For six years, Brittany Webb walked past John Rhoden’s Nesaika on her way to work at the African American Museum in Philadelphia. The nine-foot-high bronze statue is located in front of the African American Museum in Philadelphia (AAMP), who commissioned the work at the time of their founding in 1976.
Now at PAFA, she’s been entrusted to be the keeper of Rhoden’s legacy.
“I spent years walking by this sculpture by John Rhoden every day and then this position came up and it’s almost like a meant to be, it’s a spirit,” Webb said.
In 2018, PAFA took over responsibility for more than 275 works by the late African American sculptor. As the curator for John Rhoden collection, Webb is being tasked with stewarding Rhoden’s legacy through a major exhibition at PAFA and distributing the artist’s work among museums across the country.
“It’s really uncommon, this is not a thing that museums are regularly doing. It’s going to be really interesting thinking about what institutions makes sense to have sculptures by John Rhoden in their collection,” she said. “It’s a kind of legacy work that feels really important to me to be doing, to be able to steward that and I think that’s really lovely.”
Rhoden’s work was displayed at PAFA in 1950 as part of PAFA’s annual exhibition of Contemporary Painting and Sculpture. In addition to placing Rhoden’s work in museums across the country, Webb will help select 8-10 sculptures that will be permanently installed in PAFA’s new auditorium, the John and Richanda Rhoden Arts Center. PAFA will also select a representative group of sculptures in bronze, wood, and stone for the permanent collection.
Webb has long loved museums but just a few years ago she did not expect to be on this path.
“I went to grad school for anthropology and anthropologists have always been interested in political culture and I started doing research on political economy and the Caribbean,” Webb said. “I sort of got seduced by museums, and art, and artists on research trips where I was looking at all sorts of things, like how race shows up in material culture and how race shows up in galleries.”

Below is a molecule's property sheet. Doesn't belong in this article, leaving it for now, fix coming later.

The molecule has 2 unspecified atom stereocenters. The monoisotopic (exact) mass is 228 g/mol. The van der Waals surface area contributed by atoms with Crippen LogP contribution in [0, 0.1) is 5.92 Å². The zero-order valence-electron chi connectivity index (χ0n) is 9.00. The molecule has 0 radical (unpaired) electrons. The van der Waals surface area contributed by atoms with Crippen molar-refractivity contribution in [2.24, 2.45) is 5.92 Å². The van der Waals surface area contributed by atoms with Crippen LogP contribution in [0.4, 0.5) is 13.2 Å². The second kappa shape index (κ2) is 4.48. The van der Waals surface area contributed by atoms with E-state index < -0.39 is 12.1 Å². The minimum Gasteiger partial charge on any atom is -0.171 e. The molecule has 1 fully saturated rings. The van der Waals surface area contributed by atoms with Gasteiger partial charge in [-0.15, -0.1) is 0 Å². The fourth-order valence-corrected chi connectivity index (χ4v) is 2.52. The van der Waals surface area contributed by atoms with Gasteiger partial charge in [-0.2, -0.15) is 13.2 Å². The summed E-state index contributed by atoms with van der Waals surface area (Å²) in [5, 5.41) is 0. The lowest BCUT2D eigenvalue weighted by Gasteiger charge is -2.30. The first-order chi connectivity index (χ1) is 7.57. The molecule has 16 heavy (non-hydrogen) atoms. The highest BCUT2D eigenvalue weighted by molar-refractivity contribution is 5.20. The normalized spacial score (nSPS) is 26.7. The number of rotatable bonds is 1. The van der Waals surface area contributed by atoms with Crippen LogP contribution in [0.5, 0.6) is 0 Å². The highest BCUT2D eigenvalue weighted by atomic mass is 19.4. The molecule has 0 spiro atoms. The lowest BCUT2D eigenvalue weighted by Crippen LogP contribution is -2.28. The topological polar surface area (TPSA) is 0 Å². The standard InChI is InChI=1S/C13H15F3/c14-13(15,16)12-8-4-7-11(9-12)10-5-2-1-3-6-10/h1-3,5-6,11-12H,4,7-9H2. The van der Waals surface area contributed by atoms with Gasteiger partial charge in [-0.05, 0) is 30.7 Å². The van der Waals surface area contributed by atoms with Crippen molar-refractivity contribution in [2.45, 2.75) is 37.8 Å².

Webb expected to go into teaching, and then a fellowship from the Institute of Museum and Library Services showed her that teaching doesn’t always happen in a classroom.
“This initiative was great to get people to think of museums as a different kind of teaching space,” she said. “Now I’m in an environment where you do research and it ends up immediately on the wall and you can watch the public interact with it. There’s something about the instant gratification of ‘Wow, the public is here!’ and people can see the work and read the work and they have questions and want to talk about it.”
PAFA’s John Rhoden exhibition is expected to open in a few years. When it does Webb hopes it impacts others the way another PAFA exhibit affected her. Procession: The Art of Norman Lewis drew Webb to PAFA over and over.
“Every time I walked through that exhibition I saw something different and I wanted to sit in front of the giant paintings with the gorgeous saturated colors forever,” she said. “I wanted to live in one of those paintings. And there was very cool programming associated with that exhibition.”
She hopes museum visitors at PAFA and across the country feel the same when they see works like The Slave Ship.
“It’s unlike anything else he sculpted. I like how different the slave ship is, that it’s really him tackling an intense subject matter, a deep dive into the Middle Passage and human history and it’s such a departure and it's such an intense piece.”
And are reminded of deep, intense love with Rhoden’s Richanda. The bronze is sculpted and named after his wife.
“There’s a way that he sculpts the figure that you get the sense that he keeps sculpting his wife and there is something really lovely and romantic about that.”
Webb is looking forward to sharing Rhoden’s work and passion through PAFA’s upcoming exhibition and distributing his work with museums around the country.
“How is it that somebody who had this big life and sort of knew everyone and went everywhere in the world and had all of these public commissions didn’t become more well-known?”
As caretakers of John Rhoden’s legacy and body of work, PAFA is committed to sharing his artistry with as many people as possible.